Why Is Monsanto Backing an Algae Fuel Startup?

The often-vilified agriculture giant has made a deal that could actually do some good for sustainable development: a partnership with and an equity investment in algae fuel startup Sapphire Energy. What’s going on?

algae field


Monsanto, the often-vilified agriculture giant, has made a deal that could actually do some good for sustainable development: The company this week formed a partnership with and made an equity investment in algae fuel startup Sapphire Energy (no word on the terms of the arrangement). What’s going on?

Sapphire’s main research is in what it calls “green crude,” or an algae-based liquid that can be turned into diesel, gas, and jet fuel. Monsanto doesn’t care about this; it’s interest is in Sapphire’s genetic research. The startup’s genetic technology will be leveraged by Monsanto to isolate traits in algae (i.e. crop yield and performance) that could be applied to to corn, cotton, soybean, and other crops sold by Monsanto.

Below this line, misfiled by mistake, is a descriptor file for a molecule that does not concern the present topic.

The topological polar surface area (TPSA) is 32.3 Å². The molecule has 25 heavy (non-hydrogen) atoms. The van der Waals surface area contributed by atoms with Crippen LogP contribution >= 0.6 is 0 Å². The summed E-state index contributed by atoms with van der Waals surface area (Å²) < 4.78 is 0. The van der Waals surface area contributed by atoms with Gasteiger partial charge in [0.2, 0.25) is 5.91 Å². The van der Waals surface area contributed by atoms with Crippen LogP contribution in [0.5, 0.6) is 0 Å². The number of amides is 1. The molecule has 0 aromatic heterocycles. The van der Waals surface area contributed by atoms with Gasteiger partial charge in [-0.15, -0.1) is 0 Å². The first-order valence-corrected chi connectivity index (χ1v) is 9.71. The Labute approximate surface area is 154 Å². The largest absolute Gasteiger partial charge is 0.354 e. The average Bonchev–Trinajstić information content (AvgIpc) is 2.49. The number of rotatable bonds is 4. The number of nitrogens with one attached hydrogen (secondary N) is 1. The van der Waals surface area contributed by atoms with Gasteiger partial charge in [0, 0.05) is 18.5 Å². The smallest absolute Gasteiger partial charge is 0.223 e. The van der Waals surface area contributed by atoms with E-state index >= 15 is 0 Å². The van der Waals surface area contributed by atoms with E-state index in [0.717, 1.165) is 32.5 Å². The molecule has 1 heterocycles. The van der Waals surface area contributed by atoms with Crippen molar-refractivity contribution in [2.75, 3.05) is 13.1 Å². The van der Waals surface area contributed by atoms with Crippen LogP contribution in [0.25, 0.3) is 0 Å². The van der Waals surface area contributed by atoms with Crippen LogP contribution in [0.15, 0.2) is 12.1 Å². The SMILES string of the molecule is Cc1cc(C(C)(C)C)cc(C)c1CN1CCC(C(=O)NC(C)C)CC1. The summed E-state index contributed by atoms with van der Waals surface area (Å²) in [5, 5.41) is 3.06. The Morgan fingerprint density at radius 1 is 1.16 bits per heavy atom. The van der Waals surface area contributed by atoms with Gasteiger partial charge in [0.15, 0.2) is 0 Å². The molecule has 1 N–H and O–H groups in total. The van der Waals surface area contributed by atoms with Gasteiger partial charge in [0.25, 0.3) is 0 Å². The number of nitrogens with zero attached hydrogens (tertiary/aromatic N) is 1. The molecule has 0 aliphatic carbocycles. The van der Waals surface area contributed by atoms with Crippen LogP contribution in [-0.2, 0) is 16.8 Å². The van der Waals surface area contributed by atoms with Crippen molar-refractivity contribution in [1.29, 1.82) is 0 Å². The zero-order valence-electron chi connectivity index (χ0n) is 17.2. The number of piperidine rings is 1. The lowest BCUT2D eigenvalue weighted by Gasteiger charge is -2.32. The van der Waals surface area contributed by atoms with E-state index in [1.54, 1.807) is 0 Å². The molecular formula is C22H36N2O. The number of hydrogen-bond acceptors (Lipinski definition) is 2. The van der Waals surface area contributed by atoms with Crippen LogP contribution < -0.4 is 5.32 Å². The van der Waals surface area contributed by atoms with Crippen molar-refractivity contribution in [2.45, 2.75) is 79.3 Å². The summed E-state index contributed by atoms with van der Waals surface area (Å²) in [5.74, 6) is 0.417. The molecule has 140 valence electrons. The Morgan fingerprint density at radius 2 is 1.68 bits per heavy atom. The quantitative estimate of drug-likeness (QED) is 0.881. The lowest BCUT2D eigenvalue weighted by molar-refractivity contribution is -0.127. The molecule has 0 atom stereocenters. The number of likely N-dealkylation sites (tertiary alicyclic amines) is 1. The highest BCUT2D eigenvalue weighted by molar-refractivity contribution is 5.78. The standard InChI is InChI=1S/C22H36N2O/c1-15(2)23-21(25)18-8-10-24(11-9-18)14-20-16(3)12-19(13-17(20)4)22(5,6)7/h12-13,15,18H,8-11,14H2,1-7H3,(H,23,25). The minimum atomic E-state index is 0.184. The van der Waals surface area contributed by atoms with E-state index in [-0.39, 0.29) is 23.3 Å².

The partnership will benefit Sapphire, too. “Monsanto has always been at the forefront of agricultural technology developments and innovation,” said Jason Pyle, CEO of Sapphire Energy, in a statement. “Through this collaborative partnership, we’ll focus our leading-edge research agenda on some of the biggest questions
facing both agriculture and energy. By leveraging our algae platform and
tools to improve crop yield and enhance crop performance, Sapphire will
be able to accelerate our ability to produce a renewable crude oil
replacement and reduce our country’s dependence on foreign oil.”

Cash and research from Monsanto could give Sapphire a leg up on its many algae fuel competitors, which include Solazyme and Synthetic Genomics. This doesn’t make it any easier to stomach Monsanto’s latest moves in the world of genetically modified crops, but at least some of the company’s money is going toward valuable clean energy research.

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About the author

Ariel Schwartz is a Senior Editor at Co.Exist. She has contributed to SF Weekly, Popular Science, Inhabitat, Greenbiz, NBC Bay Area, GOOD Magazine and more